When humans want to know something, we ask questions. It’s a simple concept, but it’s one that slips by many marketers and most companies. They fail to recognize that paying attention to common questions and sharing the answers is a remarkably powerful form of communication.

That why the FAQ (frequently asked questions) document or web page is one of the most important messaging tools available to companies. What’s often thought of as a “throwaway” that’s tacked on after the “real” messaging gets done actually has the potential to strengthen sales efforts, overcome resistance, minimize misunderstandings, and boost customer satisfaction. The best part is you already know everything you need to develop your own FAQ.

In simple terms, an FAQ is a list of questions frequently asked by stakeholders such as prospects and customers, along with answers to those questions. What makes it work is that it creates a conversation with those stakeholders.

You see, websites, blogs, brochures, and other communications tools are one-way messages. You take something you want your audience to know, and you present it to them. Most often, the information is promotional and concentrates on what you view as the most important points.

What happens when your stakeholders read through your information, but it fails to tell them everything they want to know, or they’re confused about a key point? They could contact you, but that takes additional time and effort. More likely, they may just decide to do business with your competitor — or they may just forget all about it.

That’s where a well-crafted, thorough FAQ page or document fills the gap. By anticipating the questions a prospect or a customer many ask, and offering a response, you take the conversation with that individual to the next step. Consider a prospective customer who is considering a purchase. She’s 90 percent of the way there, but is hesitant about some point. Asking herself, “What about … ?” may create enough uncertainty to stop her from buying. But if she drifts over to your FAQ and sees her question along with your reply, you’ve instantly addressed and removed that hesitancy. More important, you’ve turned a browser into a buyer.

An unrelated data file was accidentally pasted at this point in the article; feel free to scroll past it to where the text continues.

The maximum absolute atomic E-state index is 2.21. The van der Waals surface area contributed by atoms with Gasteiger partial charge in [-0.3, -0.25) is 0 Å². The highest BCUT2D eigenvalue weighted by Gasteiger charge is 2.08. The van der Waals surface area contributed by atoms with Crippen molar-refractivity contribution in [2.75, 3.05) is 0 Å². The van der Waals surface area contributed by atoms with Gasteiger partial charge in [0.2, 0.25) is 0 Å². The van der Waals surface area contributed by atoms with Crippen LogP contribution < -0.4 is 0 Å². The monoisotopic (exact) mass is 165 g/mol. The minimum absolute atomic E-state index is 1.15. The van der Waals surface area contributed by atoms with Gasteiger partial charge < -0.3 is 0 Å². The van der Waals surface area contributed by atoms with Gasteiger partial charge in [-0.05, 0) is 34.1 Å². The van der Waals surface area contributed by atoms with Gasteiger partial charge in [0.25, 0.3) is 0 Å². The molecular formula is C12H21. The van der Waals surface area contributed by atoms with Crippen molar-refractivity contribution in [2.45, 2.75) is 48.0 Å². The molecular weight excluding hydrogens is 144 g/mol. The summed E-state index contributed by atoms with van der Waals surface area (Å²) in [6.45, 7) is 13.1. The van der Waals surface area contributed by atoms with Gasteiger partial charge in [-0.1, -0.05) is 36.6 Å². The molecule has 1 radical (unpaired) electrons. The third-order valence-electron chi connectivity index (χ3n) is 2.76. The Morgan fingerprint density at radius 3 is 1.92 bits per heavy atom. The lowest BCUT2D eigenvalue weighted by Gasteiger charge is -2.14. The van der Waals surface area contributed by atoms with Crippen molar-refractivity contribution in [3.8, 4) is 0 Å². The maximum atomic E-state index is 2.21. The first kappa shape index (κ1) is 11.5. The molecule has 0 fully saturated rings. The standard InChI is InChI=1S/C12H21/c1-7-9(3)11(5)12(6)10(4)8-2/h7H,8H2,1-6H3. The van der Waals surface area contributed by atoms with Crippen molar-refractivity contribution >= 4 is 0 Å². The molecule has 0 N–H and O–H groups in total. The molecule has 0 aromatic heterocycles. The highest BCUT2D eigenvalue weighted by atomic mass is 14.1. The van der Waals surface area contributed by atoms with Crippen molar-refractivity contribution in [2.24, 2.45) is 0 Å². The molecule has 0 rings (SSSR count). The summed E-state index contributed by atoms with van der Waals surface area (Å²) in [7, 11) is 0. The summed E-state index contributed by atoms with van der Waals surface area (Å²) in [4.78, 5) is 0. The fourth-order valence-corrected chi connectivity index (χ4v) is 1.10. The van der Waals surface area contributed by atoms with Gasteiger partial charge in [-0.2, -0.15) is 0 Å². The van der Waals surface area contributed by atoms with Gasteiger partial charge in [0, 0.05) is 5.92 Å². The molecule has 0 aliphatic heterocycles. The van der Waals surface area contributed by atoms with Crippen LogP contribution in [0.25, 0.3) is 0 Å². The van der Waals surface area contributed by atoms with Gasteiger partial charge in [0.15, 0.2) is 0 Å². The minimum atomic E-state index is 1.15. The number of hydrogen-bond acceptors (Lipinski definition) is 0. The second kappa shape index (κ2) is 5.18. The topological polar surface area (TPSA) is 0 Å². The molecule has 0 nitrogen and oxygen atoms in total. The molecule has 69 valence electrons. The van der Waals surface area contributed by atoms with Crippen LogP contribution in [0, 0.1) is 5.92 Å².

How can you come up with a list of questions for your FAQ? The best way is to simply pay attention. Listen carefully to the questions you’ve heard from prospects or customers, especially those coming to your customer service or support line. If you’re like most companies, there are a dozen questions you probably hear so often that you’re tired of responding to them. Those are exactly the kinds of questions that should end up in your FAQ, because the answers aren’t as obvious as you assume. As customers and prospects spring new questions on you, you can add them to the FAQ, so it becomes even more effective.

Developing an FAQ is inherently easy, but there’s one mistake you cannot afford to make. Your FAQ will not strengthen your sales efforts, overcome resistance, minimize misunderstandings, or boost customer satisfaction unless it’s completely candid and honest. It’s not a place where you want to use marketing language or hide behind weasel wording. If people reading your FAQ sense that you’re not being completely forthcoming, they won’t trust anything you have to say.

On the other hand, candid FAQ answers instantly build confidence and trust in the reader’s mind. Imagine this question on competing manufacturers’ FAQ pages: “How hard is it to assemble your veeblefetzer?”

Company one takes a typical response using marketing language: “It’s amazingly easy to put your veeblefetzer together with common tools you have around the shop. Before you know it, you’ll be coring radishes faster than ever!”

Company two uses a more honest approach: “Most buyers tell us that it takes between 90 minutes and two hours to assemble their veeblefetzers, slightly more for people who aren’t used to mechanical projects. You’ll need a hammer, a #2 phillips screwdriver, a pair of small needle-nose pliers, and a 3/8-inch socket wrench. A bench vise or bar clamp may make assembly easier. Just be sure to read the instructions completely before beginning work, because buyers who encounter problems typically confess that they missed a step.”

Which company’s FAQ would you trust? And whose veeblefetzer would you buy?

Scott Flood creates effective copy for companies and other organizations.

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